Last week, the Supreme Court held that homebuyers were at par with any financial creditors and therefore, can initiate bankruptcy proceedings against a real estate company if it fails to deliver homes as promised.

Homebuyers need to pay a court fee of just ₹25,000 and file a petition to trigger the Insolvency and Bankruptcy Code (IBC) before the National Company Law Tribunal (NCLT), which promises to resolve issues in a time bound manner. Lawyers say NCLT proceedings can deliver verdict in six months compared to several years in high courts.

The SC was hearing a petition from real estate companies that did not want the amendments to the (IBC) to be put to force. They argued that they were already covered under the Real Estate Regulation Act (RERA), the industry regulator which laid down several rules for the conduct of real estate companies two years ago.

The SC said that RERA was only an additional remedy and was meant to regulate the industry, whereas the IBC had overarching power over public and private limited companies. In short, in matters of default, the IBC will have a final say over other regulation. “This judgement will continue to push forward the ease of doing of business in the country as the IBC is a time bound process guaranteeing results to petitioners. Resolution is usually in months and not in years as in courts,” says Shohit Chaudhry, Advocate-on-record, Supreme Court of India, who represented 30 homebuyers.

Just as homebuyers will qualify as financial creditors, suppliers will be treated as operational creditors and they too can trigger the IBC by filing a petition against real estate companies. “Principally, I agree with the judgement. But,operationally we will need to figure out the modality of how the homebuyers will have to be organised to file such a proceeding. I am sure it will evolve,” said a senior executive with a housing finance company, who did no wish to be named.

The process is simple. The aggrieved home owner starts by filing a petition to trigger the IBC in one of the 13 cities where NCLT is currently available. It is not mandatory to engage a lawyer. The NCLT will then appoint a insolvency resolution professional (IRP) who will invite claims from all the corporate debtors to the real estate firm. In the interim, all transactions will be permitted only with the sanction of the IRP.  A committee of creditors will then replace the management of the company and run it until the issues are resolved, which will be done within 30 days of appointment of the IRP. “The intention of IBC is not to take down the real estate company but bring in a change in management to resolve issues petitioned before it,” says Chaudhry.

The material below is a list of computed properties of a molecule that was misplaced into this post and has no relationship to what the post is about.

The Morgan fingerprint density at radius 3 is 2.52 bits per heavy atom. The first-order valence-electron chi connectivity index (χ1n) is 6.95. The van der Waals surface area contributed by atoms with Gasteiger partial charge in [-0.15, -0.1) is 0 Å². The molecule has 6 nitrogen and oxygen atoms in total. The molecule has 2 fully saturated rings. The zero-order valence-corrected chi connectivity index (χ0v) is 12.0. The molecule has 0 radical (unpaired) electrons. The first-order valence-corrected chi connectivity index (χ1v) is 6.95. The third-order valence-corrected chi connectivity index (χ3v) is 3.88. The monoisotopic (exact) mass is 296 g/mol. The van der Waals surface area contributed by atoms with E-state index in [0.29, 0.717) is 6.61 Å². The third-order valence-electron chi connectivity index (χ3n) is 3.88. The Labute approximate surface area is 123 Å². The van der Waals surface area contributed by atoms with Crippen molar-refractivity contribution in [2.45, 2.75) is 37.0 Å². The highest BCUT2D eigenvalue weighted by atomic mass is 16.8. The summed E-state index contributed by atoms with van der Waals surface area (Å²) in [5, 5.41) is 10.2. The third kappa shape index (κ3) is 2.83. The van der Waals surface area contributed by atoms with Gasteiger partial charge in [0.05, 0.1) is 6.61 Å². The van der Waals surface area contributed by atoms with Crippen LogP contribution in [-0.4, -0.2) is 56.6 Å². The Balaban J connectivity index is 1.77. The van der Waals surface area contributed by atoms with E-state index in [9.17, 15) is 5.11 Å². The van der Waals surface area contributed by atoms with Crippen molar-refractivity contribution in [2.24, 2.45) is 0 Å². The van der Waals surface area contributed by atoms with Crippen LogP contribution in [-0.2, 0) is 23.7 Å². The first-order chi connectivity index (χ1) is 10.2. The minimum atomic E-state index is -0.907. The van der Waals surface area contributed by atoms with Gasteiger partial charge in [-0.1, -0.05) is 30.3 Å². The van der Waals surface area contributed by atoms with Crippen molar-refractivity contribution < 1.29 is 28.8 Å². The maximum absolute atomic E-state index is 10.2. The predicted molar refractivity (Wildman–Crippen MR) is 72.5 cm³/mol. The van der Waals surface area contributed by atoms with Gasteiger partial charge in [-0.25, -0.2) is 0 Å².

To avoid spurious and mischievous claims, the SC has put certain safeguards for companies. If the homebuyer did not pay their dues on time, the petition will be weakened substantially. If the homebuyer  is a speculative or corporate buyer who is trying to use the IBC in a fraudulent manner to coerce a real estate company, then the petition would not qualify. The court will also be lenient towards firms which have fulfilled most of their obligations.

The IBC code came into being in 2016 and the latest SC judgment brings into force a 2018 amendment to the Code. Since 2018, hundreds of homebuyers had filed petitions before the NCLT to trigger the Code but they were all stuck as the real estate companies had filed a case against the implementation of the amendment before the SC. A legal expert says that in the next 6-7 months, NCLT will hear these cases in the respective states and the amendment will be put to test.

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